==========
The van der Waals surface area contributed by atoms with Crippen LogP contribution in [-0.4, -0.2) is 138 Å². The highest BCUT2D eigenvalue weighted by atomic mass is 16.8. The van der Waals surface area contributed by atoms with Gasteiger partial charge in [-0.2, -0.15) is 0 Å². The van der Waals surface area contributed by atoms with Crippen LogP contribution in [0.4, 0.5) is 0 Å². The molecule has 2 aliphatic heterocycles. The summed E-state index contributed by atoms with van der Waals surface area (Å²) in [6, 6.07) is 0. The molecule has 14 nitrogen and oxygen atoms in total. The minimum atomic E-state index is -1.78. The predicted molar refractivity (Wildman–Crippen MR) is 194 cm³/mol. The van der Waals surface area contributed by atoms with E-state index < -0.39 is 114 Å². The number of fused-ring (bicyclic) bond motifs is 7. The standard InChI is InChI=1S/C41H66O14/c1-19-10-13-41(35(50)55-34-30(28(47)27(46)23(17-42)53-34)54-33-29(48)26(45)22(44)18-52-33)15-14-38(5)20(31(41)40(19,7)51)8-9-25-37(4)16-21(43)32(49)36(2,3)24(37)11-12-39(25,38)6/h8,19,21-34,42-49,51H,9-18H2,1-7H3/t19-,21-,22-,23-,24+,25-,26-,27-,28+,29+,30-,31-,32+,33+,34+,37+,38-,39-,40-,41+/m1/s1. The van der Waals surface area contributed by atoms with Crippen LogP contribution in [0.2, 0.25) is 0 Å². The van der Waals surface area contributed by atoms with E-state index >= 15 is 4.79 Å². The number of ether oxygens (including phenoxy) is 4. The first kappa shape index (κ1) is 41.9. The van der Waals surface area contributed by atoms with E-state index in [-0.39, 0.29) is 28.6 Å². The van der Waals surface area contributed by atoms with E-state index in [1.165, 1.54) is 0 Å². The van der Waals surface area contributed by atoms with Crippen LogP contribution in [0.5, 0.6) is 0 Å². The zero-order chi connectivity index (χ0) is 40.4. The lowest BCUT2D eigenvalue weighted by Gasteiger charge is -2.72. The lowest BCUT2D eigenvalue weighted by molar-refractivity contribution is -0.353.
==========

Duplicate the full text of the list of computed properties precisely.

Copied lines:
The van der Waals surface area contributed by atoms with Crippen LogP contribution in [-0.4, -0.2) is 138 Å². The highest BCUT2D eigenvalue weighted by atomic mass is 16.8. The van der Waals surface area contributed by atoms with Gasteiger partial charge in [-0.2, -0.15) is 0 Å². The van der Waals surface area contributed by atoms with Crippen LogP contribution in [0.4, 0.5) is 0 Å². The molecule has 2 aliphatic heterocycles. The summed E-state index contributed by atoms with van der Waals surface area (Å²) in [6, 6.07) is 0. The molecule has 14 nitrogen and oxygen atoms in total. The minimum atomic E-state index is -1.78. The predicted molar refractivity (Wildman–Crippen MR) is 194 cm³/mol. The van der Waals surface area contributed by atoms with E-state index < -0.39 is 114 Å². The number of fused-ring (bicyclic) bond motifs is 7. The standard InChI is InChI=1S/C41H66O14/c1-19-10-13-41(35(50)55-34-30(28(47)27(46)23(17-42)53-34)54-33-29(48)26(45)22(44)18-52-33)15-14-38(5)20(31(41)40(19,7)51)8-9-25-37(4)16-21(43)32(49)36(2,3)24(37)11-12-39(25,38)6/h8,19,21-34,42-49,51H,9-18H2,1-7H3/t19-,21-,22-,23-,24+,25-,26-,27-,28+,29+,30-,31-,32+,33+,34+,37+,38-,39-,40-,41+/m1/s1. The van der Waals surface area contributed by atoms with Crippen LogP contribution in [0.2, 0.25) is 0 Å². The van der Waals surface area contributed by atoms with E-state index >= 15 is 4.79 Å². The number of ether oxygens (including phenoxy) is 4. The first kappa shape index (κ1) is 41.9. The van der Waals surface area contributed by atoms with E-state index in [-0.39, 0.29) is 28.6 Å². The van der Waals surface area contributed by atoms with E-state index in [1.165, 1.54) is 0 Å². The van der Waals surface area contributed by atoms with Crippen LogP contribution in [0.5, 0.6) is 0 Å². The zero-order chi connectivity index (χ0) is 40.4. The lowest BCUT2D eigenvalue weighted by Gasteiger charge is -2.72. The lowest BCUT2D eigenvalue weighted by molar-refractivity contribution is -0.353.